Galette, Jordan emerging as top sack tandem
METAIRIE, La. (AP)
Cameron Jordon was practically born into the NFL - a child of privilege whose father played tight end for the Minnesota Vikings.
As defensive teammates in New Orleans, they complement each other rather well, emerging this season as one of the most effective pass-rushing tandems in the NFL.
''I respect what Cam has done to get here,'' Galette said after Thursday's practice, reflecting on his and Jordan's divergent paths to pro football. ''I came from nothing, but in some ways it's harder when you know you always have someone to support you. He was able to stay motivated.''
Jordan, who is 6-foot-4, 287 pounds, played four years at the University of California before the Saints selected him in the first round - 24th overall - of the 2011 draft.
After Jordan finished last season with eight sacks, the Saints hoped he'd emerge as an elite pass-rushing end in 2013.
He has 11 1/2 sacks so far this season, making him the first Saints player since Will Smith in 2009 to surpass 10.
Galette isn't far behind - with nine - as the Saints (10-3) prepare to travel to St. Louis (5-8) on Sunday.
''Both of them have good motors,'' Saints coach Sean Payton said. ''Those two guys have really stepped up and given us consistent pressure. Sometimes it may not result in sacks. Sometimes it may result in a hurry that results in an incompletion. On third down, that's (getting the defense) off the field.''
With 20 1/2 sacks combined, Jordan and Galette represent the second-most productive sack tandem in the NFL.
The only teammates to combine for more sacks this season are Kansas City's Justin Houston and Tamba Hali, who each have 11.
While Jordan was a returning starter, it wasn't clear last offseason how prominent of a role the 6-2, 258-pound Galette would have in his fourth pro season.
With the Saints switching to a 3-4 front under new defensive coordinator Rob Ryan, Galette was moved from end to outside linebacker, but still was expected to be an edge pass-rusher, rotating in to spell projected starter Will Smith.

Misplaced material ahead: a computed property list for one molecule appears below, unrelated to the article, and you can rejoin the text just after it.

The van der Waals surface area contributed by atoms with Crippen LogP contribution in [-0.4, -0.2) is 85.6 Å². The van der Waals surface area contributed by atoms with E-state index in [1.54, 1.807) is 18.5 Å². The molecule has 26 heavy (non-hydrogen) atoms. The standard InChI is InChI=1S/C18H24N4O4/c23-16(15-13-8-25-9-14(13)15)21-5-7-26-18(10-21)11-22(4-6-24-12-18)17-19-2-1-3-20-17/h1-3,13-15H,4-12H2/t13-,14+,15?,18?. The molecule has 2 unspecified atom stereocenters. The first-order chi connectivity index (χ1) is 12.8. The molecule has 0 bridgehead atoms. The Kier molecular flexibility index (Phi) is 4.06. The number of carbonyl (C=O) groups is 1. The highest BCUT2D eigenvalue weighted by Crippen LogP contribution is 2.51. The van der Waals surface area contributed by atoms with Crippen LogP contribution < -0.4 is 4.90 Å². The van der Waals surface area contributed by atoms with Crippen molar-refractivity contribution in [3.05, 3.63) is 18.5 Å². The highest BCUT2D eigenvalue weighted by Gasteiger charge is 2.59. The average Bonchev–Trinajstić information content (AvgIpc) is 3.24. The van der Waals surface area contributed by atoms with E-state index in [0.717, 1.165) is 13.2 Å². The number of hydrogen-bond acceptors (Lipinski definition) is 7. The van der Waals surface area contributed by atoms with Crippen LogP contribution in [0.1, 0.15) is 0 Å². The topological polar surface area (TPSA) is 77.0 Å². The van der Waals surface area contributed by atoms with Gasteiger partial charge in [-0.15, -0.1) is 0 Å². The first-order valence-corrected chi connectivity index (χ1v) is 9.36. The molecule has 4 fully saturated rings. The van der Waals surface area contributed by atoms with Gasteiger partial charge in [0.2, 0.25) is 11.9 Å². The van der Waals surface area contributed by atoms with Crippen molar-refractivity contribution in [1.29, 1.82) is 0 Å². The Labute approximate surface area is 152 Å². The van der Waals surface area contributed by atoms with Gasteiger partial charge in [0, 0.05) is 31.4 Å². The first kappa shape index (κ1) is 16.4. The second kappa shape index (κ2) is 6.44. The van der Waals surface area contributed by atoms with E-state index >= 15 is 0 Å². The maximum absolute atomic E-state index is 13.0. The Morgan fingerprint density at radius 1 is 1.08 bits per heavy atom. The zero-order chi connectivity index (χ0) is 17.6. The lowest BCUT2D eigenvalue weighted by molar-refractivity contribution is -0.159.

That changed when Smith had a season-ending knee injury in the preseason.
Now Galette, who was undrafted in 2010, is making the Saints' scouting department look pretty good.
Galette had started his college career at Temple, spending three seasons there, but was dismissed when a relative staying with him was caught with stolen property. He finished his college career at Division II Stillman.
''He's obviously come a long way,'' Payton said. ''He was a free agent we looked closely at. We saw speed and athleticism in the player. ... Where he's at now is because he had a vision and he worked extremely hard.''
Galette became increasingly optimistic about this season shortly after Ryan was hired.
''When Rob got here, he actually called me. He said he's looking at this film and didn't really know who I was before. And he was like, `Wow, you can be special,''' Galette recalled. ''I'm like, `Man, this guy's just building my confidence up.'''
Galette said he and Jordan sensed early on that they could cause havoc together in opposing offensive backfields, and shared the belief since the season started they would combine for 20 sacks or more.
''We knew it was going to happen. Like, we called it,'' Galette said. ''We knew that (Jordan) has the power and all the skill set to beat any tackle in this league. And I come off the edge with speed and push the pocket.''
Galette and Jordan say credit for their production goes in no small part to the Saints interior linemen for compressing the pocket, as well as to those in pass coverage for giving them the time to get to the quarterback. But middle linebacker Curtis Lofton said Galette and Jordan have been exceptional.
''They have taken steps toward being a very good or even special pass rushers,'' Lofton said. ''They have all the moves - a bull rush, speed rush, spin move. They have a counter to whoever is going to try to block them.''